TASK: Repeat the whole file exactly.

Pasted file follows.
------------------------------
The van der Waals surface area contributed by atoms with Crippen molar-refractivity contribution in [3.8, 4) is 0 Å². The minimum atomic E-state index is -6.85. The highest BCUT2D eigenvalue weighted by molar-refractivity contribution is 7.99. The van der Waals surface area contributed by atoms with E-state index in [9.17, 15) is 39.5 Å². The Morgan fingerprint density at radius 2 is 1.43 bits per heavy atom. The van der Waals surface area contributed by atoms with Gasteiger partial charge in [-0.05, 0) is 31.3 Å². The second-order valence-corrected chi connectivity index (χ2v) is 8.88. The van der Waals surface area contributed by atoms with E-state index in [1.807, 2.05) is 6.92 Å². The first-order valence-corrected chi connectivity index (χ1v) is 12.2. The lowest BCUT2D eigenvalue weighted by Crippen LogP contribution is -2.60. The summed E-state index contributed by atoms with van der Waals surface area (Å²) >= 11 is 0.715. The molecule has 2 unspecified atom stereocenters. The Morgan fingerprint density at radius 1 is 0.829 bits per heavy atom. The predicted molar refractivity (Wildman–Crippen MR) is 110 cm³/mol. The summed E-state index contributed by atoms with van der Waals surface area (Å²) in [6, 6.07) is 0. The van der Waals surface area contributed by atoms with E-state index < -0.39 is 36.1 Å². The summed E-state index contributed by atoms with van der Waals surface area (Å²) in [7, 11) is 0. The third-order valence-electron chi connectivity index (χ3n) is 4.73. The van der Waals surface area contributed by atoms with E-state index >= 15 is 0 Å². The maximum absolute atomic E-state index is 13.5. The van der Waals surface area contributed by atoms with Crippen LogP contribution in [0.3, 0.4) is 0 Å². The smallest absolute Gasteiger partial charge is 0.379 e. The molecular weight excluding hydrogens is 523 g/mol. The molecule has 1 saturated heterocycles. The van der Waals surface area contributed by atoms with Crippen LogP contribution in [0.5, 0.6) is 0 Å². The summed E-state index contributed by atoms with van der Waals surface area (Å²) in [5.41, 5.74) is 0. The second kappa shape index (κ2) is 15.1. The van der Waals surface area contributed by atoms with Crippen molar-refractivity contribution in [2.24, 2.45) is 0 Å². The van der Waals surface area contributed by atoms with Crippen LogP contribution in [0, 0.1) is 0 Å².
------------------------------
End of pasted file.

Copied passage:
The van der Waals surface area contributed by atoms with Crippen molar-refractivity contribution in [3.8, 4) is 0 Å². The minimum atomic E-state index is -6.85. The highest BCUT2D eigenvalue weighted by molar-refractivity contribution is 7.99. The van der Waals surface area contributed by atoms with E-state index in [9.17, 15) is 39.5 Å². The Morgan fingerprint density at radius 2 is 1.43 bits per heavy atom. The van der Waals surface area contributed by atoms with Gasteiger partial charge in [-0.05, 0) is 31.3 Å². The second-order valence-corrected chi connectivity index (χ2v) is 8.88. The van der Waals surface area contributed by atoms with E-state index in [1.807, 2.05) is 6.92 Å². The first-order valence-corrected chi connectivity index (χ1v) is 12.2. The lowest BCUT2D eigenvalue weighted by Crippen LogP contribution is -2.60. The summed E-state index contributed by atoms with van der Waals surface area (Å²) >= 11 is 0.715. The molecule has 2 unspecified atom stereocenters. The Morgan fingerprint density at radius 1 is 0.829 bits per heavy atom. The predicted molar refractivity (Wildman–Crippen MR) is 110 cm³/mol. The summed E-state index contributed by atoms with van der Waals surface area (Å²) in [6, 6.07) is 0. The van der Waals surface area contributed by atoms with E-state index < -0.39 is 36.1 Å². The summed E-state index contributed by atoms with van der Waals surface area (Å²) in [7, 11) is 0. The third-order valence-electron chi connectivity index (χ3n) is 4.73. The van der Waals surface area contributed by atoms with E-state index >= 15 is 0 Å². The maximum absolute atomic E-state index is 13.5. The van der Waals surface area contributed by atoms with Crippen LogP contribution in [0.3, 0.4) is 0 Å². The smallest absolute Gasteiger partial charge is 0.379 e. The molecular weight excluding hydrogens is 523 g/mol. The molecule has 1 saturated heterocycles. The van der Waals surface area contributed by atoms with Crippen LogP contribution in [0.5, 0.6) is 0 Å². The summed E-state index contributed by atoms with van der Waals surface area (Å²) in [5.41, 5.74) is 0. The second kappa shape index (κ2) is 15.1. The van der Waals surface area contributed by atoms with Crippen molar-refractivity contribution in [2.24, 2.45) is 0 Å². The van der Waals surface area contributed by atoms with Crippen LogP contribution in [0, 0.1) is 0 Å².